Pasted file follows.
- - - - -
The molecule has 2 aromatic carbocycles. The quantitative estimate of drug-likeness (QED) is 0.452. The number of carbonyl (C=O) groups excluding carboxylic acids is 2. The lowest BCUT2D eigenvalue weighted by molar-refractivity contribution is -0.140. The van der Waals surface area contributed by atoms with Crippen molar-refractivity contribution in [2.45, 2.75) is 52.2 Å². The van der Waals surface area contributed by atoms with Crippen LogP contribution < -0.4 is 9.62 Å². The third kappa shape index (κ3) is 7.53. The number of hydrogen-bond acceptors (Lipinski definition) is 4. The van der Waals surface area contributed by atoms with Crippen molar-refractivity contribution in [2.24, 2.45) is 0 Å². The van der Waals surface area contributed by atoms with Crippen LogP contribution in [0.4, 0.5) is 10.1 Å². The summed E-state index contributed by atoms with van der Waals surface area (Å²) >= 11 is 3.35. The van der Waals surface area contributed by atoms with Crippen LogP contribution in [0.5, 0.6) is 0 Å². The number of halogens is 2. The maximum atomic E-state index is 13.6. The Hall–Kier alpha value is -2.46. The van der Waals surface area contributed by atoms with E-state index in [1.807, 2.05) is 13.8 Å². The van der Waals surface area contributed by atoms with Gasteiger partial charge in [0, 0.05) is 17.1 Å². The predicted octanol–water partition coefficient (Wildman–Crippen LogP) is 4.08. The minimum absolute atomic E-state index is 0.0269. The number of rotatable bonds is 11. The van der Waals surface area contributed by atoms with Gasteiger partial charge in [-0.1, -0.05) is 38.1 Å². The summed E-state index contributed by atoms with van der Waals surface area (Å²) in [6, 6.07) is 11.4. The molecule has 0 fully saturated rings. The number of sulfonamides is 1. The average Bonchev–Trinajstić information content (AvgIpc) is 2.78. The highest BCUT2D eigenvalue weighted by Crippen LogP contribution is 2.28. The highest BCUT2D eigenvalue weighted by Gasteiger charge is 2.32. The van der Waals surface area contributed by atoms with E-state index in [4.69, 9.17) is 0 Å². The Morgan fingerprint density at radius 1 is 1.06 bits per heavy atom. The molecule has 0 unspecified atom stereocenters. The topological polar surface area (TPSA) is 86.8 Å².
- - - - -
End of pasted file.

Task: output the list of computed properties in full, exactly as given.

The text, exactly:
The molecule has 2 aromatic carbocycles. The quantitative estimate of drug-likeness (QED) is 0.452. The number of carbonyl (C=O) groups excluding carboxylic acids is 2. The lowest BCUT2D eigenvalue weighted by molar-refractivity contribution is -0.140. The van der Waals surface area contributed by atoms with Crippen molar-refractivity contribution in [2.45, 2.75) is 52.2 Å². The van der Waals surface area contributed by atoms with Crippen LogP contribution < -0.4 is 9.62 Å². The third kappa shape index (κ3) is 7.53. The number of hydrogen-bond acceptors (Lipinski definition) is 4. The van der Waals surface area contributed by atoms with Crippen molar-refractivity contribution in [2.24, 2.45) is 0 Å². The van der Waals surface area contributed by atoms with Crippen LogP contribution in [0.4, 0.5) is 10.1 Å². The summed E-state index contributed by atoms with van der Waals surface area (Å²) >= 11 is 3.35. The van der Waals surface area contributed by atoms with Crippen LogP contribution in [0.5, 0.6) is 0 Å². The number of halogens is 2. The maximum atomic E-state index is 13.6. The Hall–Kier alpha value is -2.46. The van der Waals surface area contributed by atoms with E-state index in [1.807, 2.05) is 13.8 Å². The van der Waals surface area contributed by atoms with Gasteiger partial charge in [0, 0.05) is 17.1 Å². The predicted octanol–water partition coefficient (Wildman–Crippen LogP) is 4.08. The minimum absolute atomic E-state index is 0.0269. The number of rotatable bonds is 11. The van der Waals surface area contributed by atoms with Gasteiger partial charge in [-0.1, -0.05) is 38.1 Å². The summed E-state index contributed by atoms with van der Waals surface area (Å²) in [6, 6.07) is 11.4. The molecule has 0 fully saturated rings. The number of sulfonamides is 1. The average Bonchev–Trinajstić information content (AvgIpc) is 2.78. The highest BCUT2D eigenvalue weighted by Crippen LogP contribution is 2.28. The highest BCUT2D eigenvalue weighted by Gasteiger charge is 2.32. The van der Waals surface area contributed by atoms with E-state index in [4.69, 9.17) is 0 Å². The Morgan fingerprint density at radius 1 is 1.06 bits per heavy atom. The molecule has 0 unspecified atom stereocenters. The topological polar surface area (TPSA) is 86.8 Å².